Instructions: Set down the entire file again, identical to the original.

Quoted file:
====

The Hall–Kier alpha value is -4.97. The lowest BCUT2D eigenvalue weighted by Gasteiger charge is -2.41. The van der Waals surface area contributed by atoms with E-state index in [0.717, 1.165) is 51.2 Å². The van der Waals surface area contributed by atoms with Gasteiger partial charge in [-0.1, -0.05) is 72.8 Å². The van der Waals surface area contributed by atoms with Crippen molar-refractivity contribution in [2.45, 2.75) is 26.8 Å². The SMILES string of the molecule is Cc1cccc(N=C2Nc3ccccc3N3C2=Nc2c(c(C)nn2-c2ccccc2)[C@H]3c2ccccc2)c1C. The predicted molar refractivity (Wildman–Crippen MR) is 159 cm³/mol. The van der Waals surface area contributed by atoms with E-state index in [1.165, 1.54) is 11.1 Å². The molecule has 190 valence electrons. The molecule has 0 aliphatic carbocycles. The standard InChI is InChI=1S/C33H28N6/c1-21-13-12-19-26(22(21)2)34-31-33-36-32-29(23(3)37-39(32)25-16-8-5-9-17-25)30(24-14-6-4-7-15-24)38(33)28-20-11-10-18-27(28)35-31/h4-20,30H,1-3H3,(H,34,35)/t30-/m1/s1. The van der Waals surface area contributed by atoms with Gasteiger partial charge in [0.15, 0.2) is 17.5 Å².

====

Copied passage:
The Hall–Kier alpha value is -4.97. The lowest BCUT2D eigenvalue weighted by Gasteiger charge is -2.41. The van der Waals surface area contributed by atoms with E-state index in [0.717, 1.165) is 51.2 Å². The van der Waals surface area contributed by atoms with Gasteiger partial charge in [-0.1, -0.05) is 72.8 Å². The van der Waals surface area contributed by atoms with Crippen molar-refractivity contribution in [2.45, 2.75) is 26.8 Å². The SMILES string of the molecule is Cc1cccc(N=C2Nc3ccccc3N3C2=Nc2c(c(C)nn2-c2ccccc2)[C@H]3c2ccccc2)c1C. The predicted molar refractivity (Wildman–Crippen MR) is 159 cm³/mol. The van der Waals surface area contributed by atoms with E-state index in [1.165, 1.54) is 11.1 Å². The molecule has 190 valence electrons. The molecule has 0 aliphatic carbocycles. The standard InChI is InChI=1S/C33H28N6/c1-21-13-12-19-26(22(21)2)34-31-33-36-32-29(23(3)37-39(32)25-16-8-5-9-17-25)30(24-14-6-4-7-15-24)38(33)28-20-11-10-18-27(28)35-31/h4-20,30H,1-3H3,(H,34,35)/t30-/m1/s1. The van der Waals surface area contributed by atoms with Gasteiger partial charge in [0.15, 0.2) is 17.5 Å².